National Leaders Show Bipartisan Support for Persecuted Church in DC Summit

National Leaders Show Bipartisan Support for Persecuted Church in DC Summit

In June 2022, the plight of the persecuted church was highlighted during the second annual Summit on International Religious Freedom (IRF) in Washington, D.C. The conference saw bipartisan support by leaders from both sides of the aisle, as well as from both the current and former administration. In a bipartisan collaboration, they agreed on the need to counter hatred, discrimination, genocide, and other violence against religious people across the globe. 

“The United States will continue to stand up for religious freedom worldwide,” said U.S. Secretary of State Antony Blinken.

Former U.S. Secretary of State, Mike Pompeo, added that “Religious liberty is fundamental to a free society.”

That kind of bipartisanship is exactly the goal of the IRF Summit.The Summit was co-Chaired by Sam Brownback, who served as Ambassador-at-Large for International Religious Freedom under President Trump, and Katrina Lantos Swett, president of the Lantos Foundation for Human Rights and Justice and former Obama appointee. 

The Summit provided a show of unity among the left and the right and across the political spectrum. Those in the highest positions of influence in our nation were encouraged to work together for the plight of persecuted religious minorities around the world, work shopping solutions involving international charitable outreach, diplomacy and through policy making at home. 

“Our simple motto is religious freedom for everyone, everywhere, all the time,” said Brownback, a Catholic who also called religious freedom “the most abused human right in the world today.”

“This is an entirely non-partisan issue,” said Swett, a member of The Church of Jesus Christ of Latter-day Saints. “Everybody — Democrat and Republican, right and left and center — has come together to defend this foundational right.”

Blinken and several other government and religious leaders said it’s a right that should matter to those who are not religious too.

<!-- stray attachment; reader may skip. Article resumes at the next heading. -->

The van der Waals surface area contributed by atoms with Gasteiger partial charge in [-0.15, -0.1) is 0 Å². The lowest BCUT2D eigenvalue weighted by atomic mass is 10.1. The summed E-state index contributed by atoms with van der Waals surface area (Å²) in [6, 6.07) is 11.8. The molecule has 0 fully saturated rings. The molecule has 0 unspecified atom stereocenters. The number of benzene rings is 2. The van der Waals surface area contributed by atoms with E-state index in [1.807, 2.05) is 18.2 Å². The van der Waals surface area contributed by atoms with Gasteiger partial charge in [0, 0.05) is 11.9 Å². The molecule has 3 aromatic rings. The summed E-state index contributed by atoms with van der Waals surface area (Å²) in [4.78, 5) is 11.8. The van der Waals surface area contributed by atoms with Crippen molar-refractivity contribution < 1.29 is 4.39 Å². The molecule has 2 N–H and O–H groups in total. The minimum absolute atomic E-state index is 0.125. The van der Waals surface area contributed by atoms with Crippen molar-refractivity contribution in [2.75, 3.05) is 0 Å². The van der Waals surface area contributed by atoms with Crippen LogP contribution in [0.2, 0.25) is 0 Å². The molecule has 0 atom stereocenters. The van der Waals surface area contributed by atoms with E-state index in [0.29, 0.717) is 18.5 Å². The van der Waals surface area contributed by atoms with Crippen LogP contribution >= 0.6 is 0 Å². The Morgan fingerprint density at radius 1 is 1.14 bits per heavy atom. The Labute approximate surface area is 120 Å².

“Freedom of religion is a human right. It’s a vital part of our identity,” said Blinken, who like Pompeo appeared at the conference by video. “Follow whichever belief system you embrace, or choose not to follow any belief system at all.”

Pompeo introduced a panel discussion on the national security implications of religious persecution. During the panel, several speakers agreed that religious freedom is inseparable from other basic human rights like freedom of speech and freedom of the press.

During the Summit, panelist Lord David Alton stated that “Religious freedom is a harbinger of things to come. It’s the canary in the mine of what’s coming in the future.” He added that “if you don’t understand the state of religious freedom in a country, then you don’t understand very much about it” and “if you do understand it, you get a pretty good view of the condition of that country.” Lord Alton also pointed out that religious freedom is an “orphan right” around the world and that religious illiteracy leads to massive destabilization. That includes its role as a motivating factor for many of the world’s more than 70 million refugees, he said.

This is something we see frequently in our work at American FRRME, where the vast majority of the refugees we help are Christians fleeing Islamic persecution – but also Yazidis and Shabak fleeing persecution for their culture and beliefs as well. 

The U.N. Declaration of Human Rights states that each person has the right to believe, the right not to believe and the right to change beliefs. Infringing on those rights has consequences for any country, Lord Alton said.

“It behooves governments, if they’re truly interested in the common good, to understand religious communities. If they don’t understand them, they’re going to struggle,” said the Religious Freedom Institute’s Andrew Bennett, who was Canada’s first ambassador for religious freedom.